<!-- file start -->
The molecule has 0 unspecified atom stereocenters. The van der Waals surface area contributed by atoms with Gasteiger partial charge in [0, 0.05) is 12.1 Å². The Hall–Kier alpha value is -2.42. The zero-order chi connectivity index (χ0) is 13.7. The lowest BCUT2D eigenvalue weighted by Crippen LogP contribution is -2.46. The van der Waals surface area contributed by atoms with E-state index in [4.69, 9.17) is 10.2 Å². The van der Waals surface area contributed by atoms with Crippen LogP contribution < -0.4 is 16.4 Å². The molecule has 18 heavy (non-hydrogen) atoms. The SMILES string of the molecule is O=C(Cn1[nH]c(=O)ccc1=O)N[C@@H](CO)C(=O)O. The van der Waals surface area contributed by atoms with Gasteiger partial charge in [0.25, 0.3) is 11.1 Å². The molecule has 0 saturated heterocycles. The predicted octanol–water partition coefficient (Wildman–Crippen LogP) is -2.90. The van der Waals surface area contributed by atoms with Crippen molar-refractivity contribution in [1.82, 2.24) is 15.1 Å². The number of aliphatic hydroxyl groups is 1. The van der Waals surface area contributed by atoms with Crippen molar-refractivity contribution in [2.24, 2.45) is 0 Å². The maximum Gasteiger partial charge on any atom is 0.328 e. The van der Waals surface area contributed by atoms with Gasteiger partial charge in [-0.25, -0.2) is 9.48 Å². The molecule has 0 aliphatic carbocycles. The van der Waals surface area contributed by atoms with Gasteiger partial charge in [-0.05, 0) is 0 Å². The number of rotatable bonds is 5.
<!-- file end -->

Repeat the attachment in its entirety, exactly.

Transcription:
The molecule has 0 unspecified atom stereocenters. The van der Waals surface area contributed by atoms with Gasteiger partial charge in [0, 0.05) is 12.1 Å². The Hall–Kier alpha value is -2.42. The zero-order chi connectivity index (χ0) is 13.7. The lowest BCUT2D eigenvalue weighted by Crippen LogP contribution is -2.46. The van der Waals surface area contributed by atoms with E-state index in [4.69, 9.17) is 10.2 Å². The van der Waals surface area contributed by atoms with Crippen LogP contribution < -0.4 is 16.4 Å². The molecule has 18 heavy (non-hydrogen) atoms. The SMILES string of the molecule is O=C(Cn1[nH]c(=O)ccc1=O)N[C@@H](CO)C(=O)O. The van der Waals surface area contributed by atoms with Gasteiger partial charge in [0.25, 0.3) is 11.1 Å². The molecule has 0 saturated heterocycles. The predicted octanol–water partition coefficient (Wildman–Crippen LogP) is -2.90. The van der Waals surface area contributed by atoms with Crippen molar-refractivity contribution in [1.82, 2.24) is 15.1 Å². The number of aliphatic hydroxyl groups is 1. The van der Waals surface area contributed by atoms with Crippen molar-refractivity contribution in [2.24, 2.45) is 0 Å². The maximum Gasteiger partial charge on any atom is 0.328 e. The van der Waals surface area contributed by atoms with Gasteiger partial charge in [-0.25, -0.2) is 9.48 Å². The molecule has 0 aliphatic carbocycles. The van der Waals surface area contributed by atoms with Gasteiger partial charge in [-0.05, 0) is 0 Å². The number of rotatable bonds is 5.